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6/28/2011 6:11:05 PM
Da Groove, Da Groove, My KingBass For Da Groove!
"If I had a penny for all those times I wished I could ..."

How many times have you listened to a really nice bass line and you got all bent out of shape because you felt that you could have come up with it or you just felt frustrated because you can't come up with that kind of stuff? (A testament to this is my lack of hair, from ripping it out!) The central part in every musician's music-creating process is coming up with those "stick out" lines, or that divine road we travel for the "groove".

"GOD! I'm so uptight, I can't think today...!"

Relaxation is the key. In the process of creating a new line or a groove, your mind has to be relaxed and open (but not so open that your brains fall out!). Thinking of other lines in your head will make the new line very similar to the one in your head, so thinking about other grooves is one the most important things to avoid while trying to come up with an original line. It can be a little frustrating in the beginning but you can get much more frustrated coming up with bass lines that sounds the same and being stuck at the same place. In order to get to this complete state of relaxation there are a few things that can be done:

Feel comfortable, sit down, make sure it's not too hot or cold, and that nothing is bothering you. Go outside, listen to your surroundings and try to capture some of that vibe. Take a nap… make sure that there is no pressure on you, and you are not too hungry, tired, or "have to go soon"… Grab a cool, refreshing drink (not necessarily a six pack!) and slow down.

A musician's environment and their surroundings have a very strong effect on their style, their creativity, and their state of mind. Many musician's move out to different places with the goal to capture some of the vibe of a big city, or just the sounds in the middle of nowhere. There is music all around you. You've just got to stay open minded. Listening to music can be a great way of relaxation and inspiration, if you are able to clear your mind of those songs once you set down to create.

"Wow, I can see... I can see!"

As your mind is empty from any other grooves, it should stay open for your emotions to influence the creative process. First, you find a beat to your bass line. This is fundamental to your creation. It's what you are using to guide you and direct you in the process, and it could be found in several different ways. Coming up with a drum beat first helps a lot and can be used as a great base to your groove. It could come up straight of the top of your head, using a drum machine that can play many different beats with a controlled tempo, or an actual drummer you can work with. I will concentrate on the process of coming up with the actual beat of the top of your head, but the process is very similar either way.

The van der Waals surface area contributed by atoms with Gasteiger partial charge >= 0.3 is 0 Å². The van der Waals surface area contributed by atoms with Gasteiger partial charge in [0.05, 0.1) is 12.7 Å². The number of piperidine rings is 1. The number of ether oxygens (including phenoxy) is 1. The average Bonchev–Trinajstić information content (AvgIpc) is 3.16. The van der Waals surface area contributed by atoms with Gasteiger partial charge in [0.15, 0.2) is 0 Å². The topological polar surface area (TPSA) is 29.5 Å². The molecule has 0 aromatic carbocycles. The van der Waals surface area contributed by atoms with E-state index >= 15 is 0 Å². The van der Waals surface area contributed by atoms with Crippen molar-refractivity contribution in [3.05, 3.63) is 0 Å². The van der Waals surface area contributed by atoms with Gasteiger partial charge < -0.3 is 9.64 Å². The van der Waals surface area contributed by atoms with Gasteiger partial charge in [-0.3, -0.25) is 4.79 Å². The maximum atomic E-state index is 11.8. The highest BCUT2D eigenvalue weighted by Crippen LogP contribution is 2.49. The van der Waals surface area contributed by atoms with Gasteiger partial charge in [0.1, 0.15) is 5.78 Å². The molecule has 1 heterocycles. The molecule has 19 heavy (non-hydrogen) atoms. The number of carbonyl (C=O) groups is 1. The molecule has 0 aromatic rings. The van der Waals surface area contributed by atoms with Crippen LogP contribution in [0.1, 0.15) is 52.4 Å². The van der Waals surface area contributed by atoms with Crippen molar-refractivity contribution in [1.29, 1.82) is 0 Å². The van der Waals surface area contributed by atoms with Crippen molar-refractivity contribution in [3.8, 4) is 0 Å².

A very good, successful way of developing the creativity and coming up with the actual line is a technique popularly called "pursuing the groove". As I said before, the musician's surroundings have a great effect on their style and creativity, and this way of developing a line is a mix of relaxing, soaking in the environment, and creating the base of the groove using your emotions, and your mood at the moment. "Pursuing the groove" is basically just going outside for a walk, and starting to spit lines. You just walk around listening to the sound of your outdoors, if it's a big city or just a small suburban, and buzzing grooves out loud (if you wear a Walkman without a tape in it, people will not think you are crazy when you begin to buzz your groove!). It helps to start with a drumbeat and than just start improvising and get really into it. The groove you will come up with will reflect your mood and emotions. Your goal is to come up with a very basic line that could be developed. When you're starting to get something you really like just keep repeating it until you get a hold of a bass. This is like the moment of truth. Not everything that sounded good in your head will sound the same played, but if it does you got a great thing going on.

Developing and taking it to the highest level

After transferring the groove in your mind to the bass, try to write it down, or better - record it. This is very important because the groove and the tempo can be forgotten in a second or just over night, so it's important to preserve it some how until you reach the point it's stuck in your head. Now, when you have the base of the bass line, the beat, and the tempo, you can start taking it to a higher level. Setting yourself a drumbeat or having someone to play along is part of the process. You might want to improve your line, add stuff, create a whole melody out of it, or put it into an actual groove or a song. These things will come naturally to you, especially if you have someone to play with. Try to figure out how your groove is built; what scale is it on and what the chords are. These things will help you in the process of constructing your tune.

Knowledge that helps

Having a basic knowledge about scales, theory, and how tunes are built, will help you a lot in the process. Learning new techniques will also expand your horizons and the possibilities of coming up with new lines. A musician is an artist who needs space and creative freedom. Your mood, feelings, emotions, surroundings, environment, weather, and age are just a few factors from an endless list of inspirational sources we have. Do not force it. It will embody itself from within.

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